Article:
United Kingdom

Job security and reward can improve recruitment and retention - if workplace communication is right

Mark Carman

Job security has become more important than salary following pandemic-related changes to the working environment, while additional research highlights the role of employee benefits in retention and recruitment.

Over half of employees (51 per cent) in a YouGov survey conducted on behalf of law firm Winckworth Sherwood said job security was the most important factor, not pay, when deciding to stay with their current employer, in comparison to 32 per cent who said pay and remuneration was the most persuasive factor. The findings indicated a ‘mindset shift’ in employees and their attitudes to work, according to the subsequent report Ethical Leadership in a time of crisis.

The survey, conducted between January and February 2021 of over 1,000 employees, also found that while nearly three-quarters of respondents felt their employer had handled the pandemic ‘well’, 25 per cent said workplace communication could have been better over the last twelve months. However, 38 per cent expressed satisfaction over workplace communication levels and engagement initiatives.

In addition:

  • 18 per cent did not feel their employer had been compassionate enough during the crisis and 15 per cent did not feel there were adequate health and wellbeing initiatives in place.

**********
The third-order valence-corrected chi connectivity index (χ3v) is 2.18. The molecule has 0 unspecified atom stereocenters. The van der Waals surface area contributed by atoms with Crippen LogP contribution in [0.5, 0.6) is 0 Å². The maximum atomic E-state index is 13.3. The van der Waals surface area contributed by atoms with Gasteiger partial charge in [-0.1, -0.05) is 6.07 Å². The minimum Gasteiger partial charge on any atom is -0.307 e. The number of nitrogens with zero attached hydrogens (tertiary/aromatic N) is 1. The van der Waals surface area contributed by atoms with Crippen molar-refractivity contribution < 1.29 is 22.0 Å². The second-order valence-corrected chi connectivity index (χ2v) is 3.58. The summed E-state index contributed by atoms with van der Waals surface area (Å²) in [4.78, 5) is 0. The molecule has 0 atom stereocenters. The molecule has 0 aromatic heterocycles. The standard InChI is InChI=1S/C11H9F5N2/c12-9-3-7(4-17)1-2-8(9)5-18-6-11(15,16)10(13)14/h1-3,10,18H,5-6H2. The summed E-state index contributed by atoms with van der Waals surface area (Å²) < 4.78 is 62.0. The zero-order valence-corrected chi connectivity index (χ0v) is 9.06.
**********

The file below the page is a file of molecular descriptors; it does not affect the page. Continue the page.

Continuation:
• 22 per cent were satisfied with how their employer had realigned executive pay with wider staff remuneration and job cuts in comparison to 46 per cent who were unhappy with the lack of transparency over executive pay.
  • 13 per cent felt their employer should have aligned executive pay with salary sacrifices faced by the wider workforce in relation to downturn in business over the past twelve months.

The research highlights the importance of communicating existing workplace benefits with staff to improve retention levels, rather than focusing solely on pay.

GRiD research earlier in the year revealed that employee benefits are still an ‘after thought’ during recruitment, despite 29 per cent of employers and 32 per cent of employees saying employee benefits are ‘as important’ as salary.

Pay does a certain amount for job satisfaction and employee engagement levels when someone first takes a job. But pay becomes an issue if an employee doesn’t move up the pay scale, maybe because the business isn’t growing fast enough or because staff are having to take pay cuts.

To a certain extent, employee benefits can become a key differentiator from a recruitment and retention perspective.

The cost per person of some shared benefits can be quite low but highly perceived. They can add some real value, hence the importance of communicating with staff about the benefits available to them.

Aon Benefits & Trends 2021 survey revealed a near consensus among UK employers (98 per cent) who want to improve workforce engagement with employee benefits. Part of improving benefit engagements is reminding staff of the benefits available to them at the right time so they recognise the value. If you have a workplace ISA scheme, you might want to remind staff who need help getting on the property ladder or reminding staff about tax-free childcare for those with children. It’s about communicating benefits which help employees in their day-to-day life. That’s where the value is.


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